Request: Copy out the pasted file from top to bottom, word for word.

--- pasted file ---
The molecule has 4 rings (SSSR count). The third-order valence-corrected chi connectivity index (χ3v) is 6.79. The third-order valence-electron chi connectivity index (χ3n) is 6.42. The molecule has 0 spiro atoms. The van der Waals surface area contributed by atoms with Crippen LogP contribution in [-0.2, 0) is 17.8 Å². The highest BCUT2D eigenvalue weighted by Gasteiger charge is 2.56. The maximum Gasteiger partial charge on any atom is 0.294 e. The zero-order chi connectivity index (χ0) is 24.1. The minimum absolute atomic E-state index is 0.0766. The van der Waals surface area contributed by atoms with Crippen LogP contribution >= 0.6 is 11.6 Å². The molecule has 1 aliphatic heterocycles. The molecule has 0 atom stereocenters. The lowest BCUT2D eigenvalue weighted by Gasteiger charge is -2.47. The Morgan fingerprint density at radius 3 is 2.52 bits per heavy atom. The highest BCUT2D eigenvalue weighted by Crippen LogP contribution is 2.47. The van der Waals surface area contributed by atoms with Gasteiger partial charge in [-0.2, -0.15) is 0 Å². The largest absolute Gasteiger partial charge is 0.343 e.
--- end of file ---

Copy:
The molecule has 4 rings (SSSR count). The third-order valence-corrected chi connectivity index (χ3v) is 6.79. The third-order valence-electron chi connectivity index (χ3n) is 6.42. The molecule has 0 spiro atoms. The van der Waals surface area contributed by atoms with Crippen LogP contribution in [-0.2, 0) is 17.8 Å². The highest BCUT2D eigenvalue weighted by Gasteiger charge is 2.56. The maximum Gasteiger partial charge on any atom is 0.294 e. The zero-order chi connectivity index (χ0) is 24.1. The minimum absolute atomic E-state index is 0.0766. The van der Waals surface area contributed by atoms with Crippen LogP contribution >= 0.6 is 11.6 Å². The molecule has 1 aliphatic heterocycles. The molecule has 0 atom stereocenters. The lowest BCUT2D eigenvalue weighted by Gasteiger charge is -2.47. The Morgan fingerprint density at radius 3 is 2.52 bits per heavy atom. The highest BCUT2D eigenvalue weighted by Crippen LogP contribution is 2.47. The van der Waals surface area contributed by atoms with Gasteiger partial charge in [-0.2, -0.15) is 0 Å². The largest absolute Gasteiger partial charge is 0.343 e.